Prophetic Parenting

A Ragged Shirt and Toast Crust: Raising Successful Children

We want to give our children the best that we can give them. But what exactly makes children successful?

Talk to child development experts anywhere in the world today, and the words that will be on almost all of their tongues are “overindulgent” and “overprotective” parenting.

Over the last few decades, the natural parental drive to help children succeed has transformed into an almost irrational desire to shield kids from any discomfort that might momentarily undermine their happiness. That, however, is being deeply criticized in child development circles as ultimately impairing children’s chances at success.

Classical Muslim scholars would agree.

Keep it simple, make them successful

In the tradition of Islamic scholarship, countless texts have been written on the best practices of raising successful children.

One of the most important of those works is the poem by the tenth-century Shafi’i scholar, Imam Muhammed b. Ahmad b. Hamza al-Ramli. I came across the poem in SeekersHub’s course Islamic Parenting: Raising Upright Children ,which is based on that work and its commentaries.

Throughout the course, I saw Imam al-Ramli’s text directly address the issues that contemporary child development experts have highlighted as deep problems in parenting today; warning parents against letting children live in an atmosphere of overprotection and overindulgence.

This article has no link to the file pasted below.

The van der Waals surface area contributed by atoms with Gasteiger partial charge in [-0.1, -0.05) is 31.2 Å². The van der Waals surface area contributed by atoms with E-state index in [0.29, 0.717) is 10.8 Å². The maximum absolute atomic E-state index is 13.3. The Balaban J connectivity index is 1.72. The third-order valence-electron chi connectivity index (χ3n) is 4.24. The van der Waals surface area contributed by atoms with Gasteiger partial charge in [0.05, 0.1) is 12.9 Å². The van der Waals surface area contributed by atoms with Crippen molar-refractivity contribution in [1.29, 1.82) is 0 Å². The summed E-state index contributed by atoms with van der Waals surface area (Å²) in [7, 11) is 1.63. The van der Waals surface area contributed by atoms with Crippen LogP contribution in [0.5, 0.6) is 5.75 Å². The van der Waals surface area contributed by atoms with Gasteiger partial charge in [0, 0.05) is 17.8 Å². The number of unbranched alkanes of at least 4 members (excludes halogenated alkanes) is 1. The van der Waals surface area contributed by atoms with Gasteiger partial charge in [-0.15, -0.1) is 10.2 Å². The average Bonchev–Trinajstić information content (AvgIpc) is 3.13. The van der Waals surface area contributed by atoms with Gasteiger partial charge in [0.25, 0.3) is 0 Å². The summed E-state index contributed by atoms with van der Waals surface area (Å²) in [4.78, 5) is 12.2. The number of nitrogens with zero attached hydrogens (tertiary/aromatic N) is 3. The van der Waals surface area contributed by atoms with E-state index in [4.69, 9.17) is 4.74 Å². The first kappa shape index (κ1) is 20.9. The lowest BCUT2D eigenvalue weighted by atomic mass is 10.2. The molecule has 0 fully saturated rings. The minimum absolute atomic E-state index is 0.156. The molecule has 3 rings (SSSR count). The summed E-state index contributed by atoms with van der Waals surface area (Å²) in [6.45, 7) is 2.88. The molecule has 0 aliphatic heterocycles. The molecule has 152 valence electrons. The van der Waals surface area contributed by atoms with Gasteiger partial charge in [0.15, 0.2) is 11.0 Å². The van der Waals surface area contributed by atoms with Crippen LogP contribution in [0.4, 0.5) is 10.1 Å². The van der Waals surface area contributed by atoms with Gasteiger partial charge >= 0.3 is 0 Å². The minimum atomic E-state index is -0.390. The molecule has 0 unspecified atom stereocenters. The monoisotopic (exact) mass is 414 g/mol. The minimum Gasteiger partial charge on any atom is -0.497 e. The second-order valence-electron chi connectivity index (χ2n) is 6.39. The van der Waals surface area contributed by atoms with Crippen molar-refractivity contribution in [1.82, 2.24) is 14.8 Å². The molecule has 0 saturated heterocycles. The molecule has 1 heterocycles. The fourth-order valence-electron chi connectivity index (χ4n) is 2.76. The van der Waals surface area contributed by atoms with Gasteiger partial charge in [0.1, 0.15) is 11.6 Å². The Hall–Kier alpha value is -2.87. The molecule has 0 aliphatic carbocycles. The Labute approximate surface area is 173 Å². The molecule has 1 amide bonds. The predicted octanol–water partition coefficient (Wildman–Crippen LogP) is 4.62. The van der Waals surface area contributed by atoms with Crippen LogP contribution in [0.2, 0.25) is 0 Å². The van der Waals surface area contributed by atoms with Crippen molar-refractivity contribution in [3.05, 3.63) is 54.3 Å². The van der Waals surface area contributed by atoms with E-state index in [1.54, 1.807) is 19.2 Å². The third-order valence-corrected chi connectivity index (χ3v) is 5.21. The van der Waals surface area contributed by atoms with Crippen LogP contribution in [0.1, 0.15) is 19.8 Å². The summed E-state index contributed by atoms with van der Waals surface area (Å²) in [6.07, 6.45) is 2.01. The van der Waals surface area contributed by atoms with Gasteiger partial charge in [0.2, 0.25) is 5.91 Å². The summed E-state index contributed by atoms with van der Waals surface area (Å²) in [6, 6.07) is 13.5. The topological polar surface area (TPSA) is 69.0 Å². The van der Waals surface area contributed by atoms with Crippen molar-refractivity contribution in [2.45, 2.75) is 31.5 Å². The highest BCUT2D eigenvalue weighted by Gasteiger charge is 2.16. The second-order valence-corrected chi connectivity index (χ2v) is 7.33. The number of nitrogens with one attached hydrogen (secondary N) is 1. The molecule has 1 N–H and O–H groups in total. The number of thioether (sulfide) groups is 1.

Imam al-Ramli offers some practical, everyday examples on how to keep children from being given too many comforts, which will help them become more resilient to the ups and downs of life, as well as instilling concern for those less fortunate than them—ultimately making them more successful in this life and the Hereafter.

Below are two excerpts from the poem that present some of those examples. While they may seem very basic, they show that big lessons can come in small packages.

Dress for…success?

successful children

Credits: Joel

Imam al-Ramli recommends that clothes and sleeping arrangements—often status symbols in society—be kept simple.

“Their body isn’t clothed in the best clothes,
All the time, nor their bedding always made soft”

While children’s clothing should generally be becoming and clean, wearing an old shirt every once in a while will help the child learn to not be overly attached to beautiful things.

SeekersHub instructor Shaykh Faraz Rabbani explained, or to associate the value of a human being with the type of clothing they can afford. If they ever end up in a situation where they cannot afford a certain standard of living, they will likely be much less affected by the lack of those things than people who expect nothing less than total comfort and a high level of luxury.

Additionally, children who are overly attached to the beautiful things of this world begin to chase material gain at the expense of working towards pleasing God. Parents can weaken this attachment by gently taking away some of those beautiful things periodically.